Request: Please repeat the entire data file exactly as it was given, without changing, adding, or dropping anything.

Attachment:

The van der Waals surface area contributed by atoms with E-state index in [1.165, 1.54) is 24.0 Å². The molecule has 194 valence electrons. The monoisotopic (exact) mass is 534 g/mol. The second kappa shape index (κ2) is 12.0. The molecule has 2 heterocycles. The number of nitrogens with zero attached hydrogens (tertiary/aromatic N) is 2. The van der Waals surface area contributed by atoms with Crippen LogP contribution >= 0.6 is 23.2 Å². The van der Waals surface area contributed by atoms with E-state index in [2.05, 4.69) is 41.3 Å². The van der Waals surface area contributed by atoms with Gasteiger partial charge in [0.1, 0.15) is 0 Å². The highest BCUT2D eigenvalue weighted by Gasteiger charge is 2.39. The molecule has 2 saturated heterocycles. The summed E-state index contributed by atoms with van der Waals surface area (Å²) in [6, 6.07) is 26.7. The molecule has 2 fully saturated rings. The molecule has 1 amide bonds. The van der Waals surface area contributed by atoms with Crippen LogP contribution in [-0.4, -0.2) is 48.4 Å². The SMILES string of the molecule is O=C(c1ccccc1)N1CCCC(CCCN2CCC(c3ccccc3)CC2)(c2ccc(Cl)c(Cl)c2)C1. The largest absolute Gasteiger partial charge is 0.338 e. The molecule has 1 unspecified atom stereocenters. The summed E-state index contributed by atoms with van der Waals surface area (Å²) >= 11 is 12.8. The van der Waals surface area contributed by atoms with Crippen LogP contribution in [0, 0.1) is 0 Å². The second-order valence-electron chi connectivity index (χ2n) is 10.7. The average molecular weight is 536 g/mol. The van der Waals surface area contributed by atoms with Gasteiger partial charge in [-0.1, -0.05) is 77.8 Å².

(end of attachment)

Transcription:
The van der Waals surface area contributed by atoms with E-state index in [1.165, 1.54) is 24.0 Å². The molecule has 194 valence electrons. The monoisotopic (exact) mass is 534 g/mol. The second kappa shape index (κ2) is 12.0. The molecule has 2 heterocycles. The number of nitrogens with zero attached hydrogens (tertiary/aromatic N) is 2. The van der Waals surface area contributed by atoms with Crippen LogP contribution >= 0.6 is 23.2 Å². The van der Waals surface area contributed by atoms with E-state index in [2.05, 4.69) is 41.3 Å². The van der Waals surface area contributed by atoms with Gasteiger partial charge in [0.1, 0.15) is 0 Å². The highest BCUT2D eigenvalue weighted by Gasteiger charge is 2.39. The molecule has 2 saturated heterocycles. The summed E-state index contributed by atoms with van der Waals surface area (Å²) in [6, 6.07) is 26.7. The molecule has 2 fully saturated rings. The molecule has 1 amide bonds. The van der Waals surface area contributed by atoms with Crippen LogP contribution in [-0.4, -0.2) is 48.4 Å². The SMILES string of the molecule is O=C(c1ccccc1)N1CCCC(CCCN2CCC(c3ccccc3)CC2)(c2ccc(Cl)c(Cl)c2)C1. The largest absolute Gasteiger partial charge is 0.338 e. The molecule has 1 unspecified atom stereocenters. The summed E-state index contributed by atoms with van der Waals surface area (Å²) >= 11 is 12.8. The van der Waals surface area contributed by atoms with Crippen LogP contribution in [0, 0.1) is 0 Å². The second-order valence-electron chi connectivity index (χ2n) is 10.7. The average molecular weight is 536 g/mol. The van der Waals surface area contributed by atoms with Gasteiger partial charge in [-0.1, -0.05) is 77.8 Å².